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Nabakalebara of Lord Jagannatha

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Item Code: HAN316
Author: Edited By Sachchidanand Joshi
Publisher: Indira Gandhi National Centre for the Arts
Language: English
Edition: 2022
ISBN: 9789391045104
Pages: 138 (Throughout Color Illustrations)
Cover: Hardcover
Other Details 12x11 INCH
Weight 1.51 kg
Book Description
About the Book

Jagannatha is considered by most believers as the incarnation of Vishnu - the preserver in the trinity of Hindu Gods. While Lord Jagannatha is the principal deity, He resides with his elder brother Balabhadra and sister Subhadra in the temple.
The three idols sculpted from wood, cast their old bodies and migrate to new bodies after a certain period of time - eight, twelve or nineteen years determined by celestial configurations as computed in the almanacs. This is congruent with the Hindu belief, in which the human soul casts off an old body like an old garment and acquires a new body. The Jagannatha consciousness thus reminds us of the ephemeral nature of human life. This major event is called Nabakalebara (naba means new and kalebara means body in Odiya) and includes a whole series of elaborate and arcane rituals. An estimated five million devotees witnessed the last Nabakalebara festival held in 2015.

About the Author

Prof. (Dr.) Sachchidanand Joshi is currently serving as the Member Secretary of Indira Gandhi National Centre for the Arts (an esteemed institute of art, culture and heritage under Ministry of Culture, Government of India). He has many feathers in his cap in various capacities as educationist, writer, motivational speaker, thinker, theatre artist, Journalist to name a few. Prior to IGNCA Dr. Joshi, served as the youngest founding Vice-Chancellor of Kushabhau Thakre Journalism & Mass Communication University in Chhattisgarh He also served at Makhanlal Chaturvedi National University of Journalism and Communication. He gave towering height to IGNCA's cultural and academic activities, took the herculean challenge head on and has been proactively involved in rejuvenating the ideology and objective of IGNCA envisioned by the founding members. His exemplary vision towards expanding the objective of IGNCA in the orbit of indigenous-traditional-tribal-folk-art, craft, culture, heritage, tradition, literature, dance, and theatre by bridging the gap and creating a space through diverse programs of creative activities, performance, research, publication, documentation, training etc. has been awe-inspiring,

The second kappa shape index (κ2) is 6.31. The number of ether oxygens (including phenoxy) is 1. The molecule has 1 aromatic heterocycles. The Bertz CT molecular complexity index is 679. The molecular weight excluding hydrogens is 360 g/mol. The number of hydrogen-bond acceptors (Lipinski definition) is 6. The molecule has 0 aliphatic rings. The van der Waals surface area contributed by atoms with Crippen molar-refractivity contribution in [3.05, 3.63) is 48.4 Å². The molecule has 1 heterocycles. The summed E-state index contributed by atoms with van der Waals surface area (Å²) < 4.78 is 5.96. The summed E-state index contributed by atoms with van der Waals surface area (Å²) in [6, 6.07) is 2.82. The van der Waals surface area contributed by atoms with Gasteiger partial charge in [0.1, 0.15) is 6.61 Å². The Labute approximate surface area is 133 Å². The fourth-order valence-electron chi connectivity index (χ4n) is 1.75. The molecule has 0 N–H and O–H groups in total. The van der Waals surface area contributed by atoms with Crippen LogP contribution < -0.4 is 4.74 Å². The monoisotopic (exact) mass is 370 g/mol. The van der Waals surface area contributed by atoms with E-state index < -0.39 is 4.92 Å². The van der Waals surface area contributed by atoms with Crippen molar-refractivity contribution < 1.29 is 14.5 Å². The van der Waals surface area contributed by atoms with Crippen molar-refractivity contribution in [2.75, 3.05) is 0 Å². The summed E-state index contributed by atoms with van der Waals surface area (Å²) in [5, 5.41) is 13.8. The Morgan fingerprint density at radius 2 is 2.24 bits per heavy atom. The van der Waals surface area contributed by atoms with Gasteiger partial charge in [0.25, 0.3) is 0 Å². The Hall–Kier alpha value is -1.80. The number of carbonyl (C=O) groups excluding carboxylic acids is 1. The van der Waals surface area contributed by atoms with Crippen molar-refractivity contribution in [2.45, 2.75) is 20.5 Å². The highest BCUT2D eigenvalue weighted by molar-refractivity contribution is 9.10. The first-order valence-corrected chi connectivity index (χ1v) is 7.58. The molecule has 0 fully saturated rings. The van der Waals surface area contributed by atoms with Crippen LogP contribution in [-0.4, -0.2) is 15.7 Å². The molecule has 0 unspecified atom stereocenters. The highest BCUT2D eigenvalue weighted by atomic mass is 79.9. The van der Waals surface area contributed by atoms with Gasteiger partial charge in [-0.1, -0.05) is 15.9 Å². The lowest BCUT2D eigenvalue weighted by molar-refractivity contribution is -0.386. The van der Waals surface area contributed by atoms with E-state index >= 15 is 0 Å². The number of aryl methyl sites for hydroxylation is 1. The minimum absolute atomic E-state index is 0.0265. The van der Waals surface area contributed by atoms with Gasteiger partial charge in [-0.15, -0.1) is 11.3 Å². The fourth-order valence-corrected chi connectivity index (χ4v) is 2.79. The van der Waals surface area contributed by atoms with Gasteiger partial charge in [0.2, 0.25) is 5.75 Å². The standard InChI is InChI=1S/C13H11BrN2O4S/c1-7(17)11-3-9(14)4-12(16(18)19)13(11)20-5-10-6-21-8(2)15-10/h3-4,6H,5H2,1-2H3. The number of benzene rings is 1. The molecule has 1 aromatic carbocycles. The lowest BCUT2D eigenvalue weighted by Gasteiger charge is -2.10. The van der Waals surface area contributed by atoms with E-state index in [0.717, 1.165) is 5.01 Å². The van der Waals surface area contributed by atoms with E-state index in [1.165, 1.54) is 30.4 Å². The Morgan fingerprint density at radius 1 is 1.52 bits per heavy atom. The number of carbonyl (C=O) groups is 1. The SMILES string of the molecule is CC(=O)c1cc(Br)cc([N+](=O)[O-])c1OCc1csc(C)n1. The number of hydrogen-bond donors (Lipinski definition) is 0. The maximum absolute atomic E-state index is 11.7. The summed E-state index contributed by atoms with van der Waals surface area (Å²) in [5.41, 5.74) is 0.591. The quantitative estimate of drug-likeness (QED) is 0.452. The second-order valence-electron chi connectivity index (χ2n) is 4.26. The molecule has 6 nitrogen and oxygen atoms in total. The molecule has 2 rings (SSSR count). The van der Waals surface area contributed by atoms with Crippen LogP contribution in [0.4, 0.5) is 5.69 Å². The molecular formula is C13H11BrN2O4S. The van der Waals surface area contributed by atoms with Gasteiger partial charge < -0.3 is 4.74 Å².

Dr Radha Banerjee Sarkar, a well-known scholar on Buddhist art of India, China and Central Asia. She is the recipient of Four International Scholarships including UNESCO Fellowship. She was the former Professor and Head of Kalakosha, IGNCA. She has authored and edited several books on Buddhism and Central Asia. She was also the Editor, Kalakalpa - Journal of Arts, IGNCA- UGC journal.
Dr. Ajay Kumar Mishra is working at Indira Gandhi National Centre for the Arts in various capacities as an Assistant Professor. He has presented many papers in National and International seminars/workshops and published many articles pertaining to Indian art and culture.

Foreword

The Jagannatha consciousness has evolved over ten centuries or more in Odisha and is part of the quintessential Odiya belief system. The temple's history is shrouded in layers of anthropology, mythology and legends in such complex ways that it is often difficult for the common people to separate the strands. Archaeological evidence suggests that the temple itself, which we see today as the home of the deities, was built over several decades in the 12th Century CE by Anantatavarman Chodaganga Dev of the Ganga dynasty and completed by King Anangabhima Dev.
Jagannatha is considered by most believers as the incarnation of Vishnu - the preserver in the trinity of Hindu Gods. While Lord Jagannatha is the principal deity. He resides with his elder brother Balabhadra and sister Subhadra in the temple.
The three idols sculpted from wood, cast their old bodies and migrate to new bodies after a certain period of time-eight, twelve or nineteen years determined by celestial configurations as computed in the almanacs. This is congruent with the Hindu belief in which the human soul casts off an old body like an old garment and acquires a new body. The Jagannatha consciousness thus reminds us of the ephemeral nature of human life. This major event is called Nabakalebara (Naba means new and Kalebara means body in Odiya) and includes a whole series of elaborate and arcane rituals. An estimated five million devotees witnessed the last Nabakalebara festival held in 2015.
Dr. Sachchidanand Joshi, Member Secretary of Indira Gandhi National Centre for Arts, Prof Radha Banerjee Sarkar and Dr Ajay Kumar Mishra, Assistant Professor in the institute, have carried out painstaking research to document the entire process during the last Nabalebara festival. They visited Puri and spoke to numerous priests and servitors and other actors associated with the organizing of this major religious event in the Hindu calendar. They have delved deep into the history and myths associated with the event and attempted to unravel the mystique of the Jagannatha consciousness. The description of the rituals make very interesting reading. The transfer of Bramha-the soul-into the new idol is the most fascinating and gives us insights into the core of religious beliefs in the Hindu tradition.
We hope the readers enjoy the story.

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